Music in 2022: The Big Issue picks the very best moments
With the pandemic (mostly) behind us, music in 2022 was the release we needed. Here are the best moments that made this a year to remember.
by: Laura Kelly, Steven MacKenzie, Michele Theil, Greg Barradale, Evie Breese, Isabella McRae, Eliza Pitkin
26 Dec 2022
The Cure, Stormzy, Taylor Swift, Kate Bush, Sam Ryder and Yungblud are among the highlights of 2022. Image: The Big Issue
In a post-tribes streaming era, music in 2022 has been more fragmented than ever. But there are still a few things that can bring people together. One of those vital communal moments came in May this year when epic rockers Muse finally returned to the stage after a three-year absence in aide of The Big Issue, War Child and Médecins Sans Frontières.
“With our first comeback show in a long time being in London, The Big Issue seemed like a natural collaboration,” frontman Matt Bellamy told us in an exclusive cover interview before the show. With rousing support from Razorlight, the gig celebrated our 30th birthday and raised funds to help us continue our mission to tackle poverty and inequality.
Taking place in the intimate surrounds of the Hammersmith’s Eventim Apollo, the live return was the very first chance to hear new music from the band ahead of the release of their ninth studio album, 2022’s Will of the People. And it was a fulcrum of people power – guitar gods rallying the strength of the many for a better society.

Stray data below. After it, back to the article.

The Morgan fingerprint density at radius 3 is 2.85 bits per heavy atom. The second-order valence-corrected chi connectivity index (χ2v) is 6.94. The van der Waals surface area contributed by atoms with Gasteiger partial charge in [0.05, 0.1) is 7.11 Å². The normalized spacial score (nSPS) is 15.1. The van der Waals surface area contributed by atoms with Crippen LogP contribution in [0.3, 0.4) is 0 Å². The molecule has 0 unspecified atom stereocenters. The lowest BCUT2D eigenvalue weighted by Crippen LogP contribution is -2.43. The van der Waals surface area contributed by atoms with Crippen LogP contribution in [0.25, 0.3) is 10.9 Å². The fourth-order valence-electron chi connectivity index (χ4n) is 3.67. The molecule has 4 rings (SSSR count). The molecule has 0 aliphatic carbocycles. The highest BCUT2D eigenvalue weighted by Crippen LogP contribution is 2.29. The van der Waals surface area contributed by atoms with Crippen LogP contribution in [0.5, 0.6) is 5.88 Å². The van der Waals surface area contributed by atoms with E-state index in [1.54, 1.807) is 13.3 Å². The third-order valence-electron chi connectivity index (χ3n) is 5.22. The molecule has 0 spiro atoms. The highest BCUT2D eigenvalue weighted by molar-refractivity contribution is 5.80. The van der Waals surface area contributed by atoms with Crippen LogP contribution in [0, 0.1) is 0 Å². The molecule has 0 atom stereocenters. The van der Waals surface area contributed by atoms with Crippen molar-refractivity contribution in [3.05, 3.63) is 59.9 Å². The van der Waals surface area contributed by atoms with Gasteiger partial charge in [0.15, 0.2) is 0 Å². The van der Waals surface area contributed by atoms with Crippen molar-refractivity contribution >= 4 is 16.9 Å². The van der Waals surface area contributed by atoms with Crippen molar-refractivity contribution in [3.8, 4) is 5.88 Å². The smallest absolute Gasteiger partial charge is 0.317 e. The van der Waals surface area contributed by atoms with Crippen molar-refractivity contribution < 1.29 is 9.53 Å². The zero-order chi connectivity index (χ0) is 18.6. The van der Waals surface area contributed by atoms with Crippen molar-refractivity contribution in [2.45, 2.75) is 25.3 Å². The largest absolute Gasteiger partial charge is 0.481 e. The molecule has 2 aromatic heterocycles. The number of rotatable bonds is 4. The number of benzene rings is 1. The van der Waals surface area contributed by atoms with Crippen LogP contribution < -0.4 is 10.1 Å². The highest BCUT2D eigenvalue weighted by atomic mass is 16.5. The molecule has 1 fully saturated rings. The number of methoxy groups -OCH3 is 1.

Muse were not alone in seeing the power of The Big Issue as a platform for world-changing messages. In February, 24-year-old activist and punky music icon Yungblud became The Big Issue’s youngest ever guest editor. “The Big Issue means so much to me because it radiates what the foundation of Yungblud is about: equality, acceptance and, most importantly, opportunity for all,” he wrote in his editor’s letter.
Yungblud – known to his parents as Dominic Harrison – brought in his friends for a series of challenging conversations. TV and radio presenter Fearne Cotton talked about cancel culture; drag queen Bimini Bon Boulash talked about exploring their gender, sexuality and identity; Louis Theroux reflected on what he wished he’d done differently when he spoke to Jimmy Savile. Yungblud showed himself to be a man of vision, and a guiding light for his followers… who might even qualify as a modern-day music tribe.
The Big Issue also brought you the inside scoop about the greatest source of national pride we had in 2022 – the incredible second place ‘win’ at Eurovision. After years in the doldrums, UK fans of the world’s most incredible song contest were ecstatic to see that the right song could still see us creeping up the left-hand side of the score table. Sam Ryder – the space man whose golden voice and even more golden hair got us there – caught up with us to tell us about his wild year and to take us to heart of the life-changing experience.